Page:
What were the ideas of the Blair government’s ‘doctrine of international community’ and who were the main actors of this?
The ‘doctrine of international community’ was first outlined at a speech to the Economic Club of Chicago in 1999. Blair emphasised the increasing significance of globalisation and interdependence, as he looked to create a new post-Cold War framework. This would focus on the ‘notion of community,’ with the belief that global problems can’t be solved individually (Blair, 1999). At the time of NATO’s intervention in Kosovo, Blair used the speech to reassert the need for international organisations to address problems both jointly and collaboratively.
The ‘doctrine of international community’ has been regarded as ‘one of the most theoretical speeches on foreign policy ever given by a British Prime Minister’ (Cox & Oliver, 2006, p. 176). With some saying the that it ‘hardly qualifies as a fully worked out doctrine’ (Cronin, 2004, p. 451). Firstly, this essay will look at the core ideas that formed Blair’s ‘notion of community:’ values, globalisation, the importance of institutions and international intervention (Blair, 1999). The second part will consider the key actors, by looking at the role of both military and economical institutions in the ‘international community’ (Blair, 1999),
The first aspect was Blair’s belief that the doctrine should fundamentally concern values. This was based on Blair’s interpretation of the way globalised interdependence was thought to operate, as ‘idealism becomes realpolitik’ (Blair, 2007). In the speech, Blair outlined these values as ‘liberty, the rule of law, human rights and an open society,’ forming the basis of Blair’s international community (Blair, 1999). These values justify a democratic society based upon rights and liberal economic freedoms, something Blair felt was essential in achieving a peaceful yet independent world. He also proposes to ‘establish’ and ‘spread’ these values as a strategy for achieving security and stability . ‘The spread of our values makes us safer,’ he explained (Blair, 1999). This shows the problem of regimes and terrorist organisations, who ignore these values. Notably, these values can be interpreted as Western norms. Something that was later addressed by the Prime Minister in 2003, ‘the order we want is seen by much of the world as ‘their’ order not ‘ours’ (Blair, 2003).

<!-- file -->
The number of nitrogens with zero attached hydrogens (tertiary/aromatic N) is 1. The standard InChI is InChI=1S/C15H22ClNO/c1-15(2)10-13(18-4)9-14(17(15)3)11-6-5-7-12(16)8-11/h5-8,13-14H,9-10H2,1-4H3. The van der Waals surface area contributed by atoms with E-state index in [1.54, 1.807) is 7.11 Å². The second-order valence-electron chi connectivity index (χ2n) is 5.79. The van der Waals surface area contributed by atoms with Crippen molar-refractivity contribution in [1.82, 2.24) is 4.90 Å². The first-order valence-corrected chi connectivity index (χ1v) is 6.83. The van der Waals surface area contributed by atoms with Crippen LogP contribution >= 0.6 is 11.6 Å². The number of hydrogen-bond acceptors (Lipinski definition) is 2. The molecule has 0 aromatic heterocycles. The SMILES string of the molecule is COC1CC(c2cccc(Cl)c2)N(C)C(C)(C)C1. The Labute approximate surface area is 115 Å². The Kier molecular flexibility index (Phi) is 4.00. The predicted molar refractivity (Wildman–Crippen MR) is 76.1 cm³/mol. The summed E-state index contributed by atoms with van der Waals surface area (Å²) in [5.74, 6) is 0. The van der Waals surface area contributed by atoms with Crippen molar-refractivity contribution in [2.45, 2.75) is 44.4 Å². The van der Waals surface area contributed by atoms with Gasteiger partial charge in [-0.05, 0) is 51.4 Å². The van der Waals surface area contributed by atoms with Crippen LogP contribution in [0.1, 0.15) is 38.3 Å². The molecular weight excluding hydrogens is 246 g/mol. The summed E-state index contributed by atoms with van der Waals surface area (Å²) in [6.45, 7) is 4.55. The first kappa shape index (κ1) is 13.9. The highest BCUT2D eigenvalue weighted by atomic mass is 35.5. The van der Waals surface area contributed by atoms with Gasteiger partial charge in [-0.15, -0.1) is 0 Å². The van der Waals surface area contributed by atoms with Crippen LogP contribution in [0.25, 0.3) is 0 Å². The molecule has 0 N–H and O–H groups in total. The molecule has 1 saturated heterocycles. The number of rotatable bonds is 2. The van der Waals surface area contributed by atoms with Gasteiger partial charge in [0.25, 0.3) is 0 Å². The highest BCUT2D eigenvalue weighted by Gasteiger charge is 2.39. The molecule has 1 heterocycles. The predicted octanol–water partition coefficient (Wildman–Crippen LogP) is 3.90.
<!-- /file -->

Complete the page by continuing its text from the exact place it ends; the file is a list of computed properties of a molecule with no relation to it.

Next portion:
The next feature of the doctrine was globalisation, seen primarily as the root of Blair’s ideology. Throughout the speech, Blair uses globalisation to highlight the importance of interdependence; and that coping with its forces and effects were now a major challenge facing all states. Three dimensions can be established here. First of all, was the opportunity for both states and their people to follow their interests and values through interaction, as opposed to isolation. Generally, Blair saw this in economic terms, as ‘isolationism has ceased to have a reason to exist’ he added (Blair, 1999). The second dimension was the threat of shared dilemmas and risks. As Blair explains: ‘poverty in the Caribbean means more drugs on the street in Washington and London’ (Blair, 1999). His remarks illustrate how ‘global context is inducing economic and social reform at home, as well as shining a spotlight on the common problems facing all states and peoples’ (Little & Wickham-Jones, 2000, p. 73). From this Blair sees globalisation as a recent phenomenon, highlighting his ‘tendency... to attribute all contemporary social change to globalisation’ (Callinicos, 2001, p. 16)
In the final and most-remembered part of the doctrine, Blair outlined his commitment to liberal intervention and justified NATO’s conflict in Kosovo. By claiming a moral basis to such acts, Blair believed that any state failing to respect the values of the international community would warrant outside intervention. As Blair explained: ‘We believe that membership of the international community...
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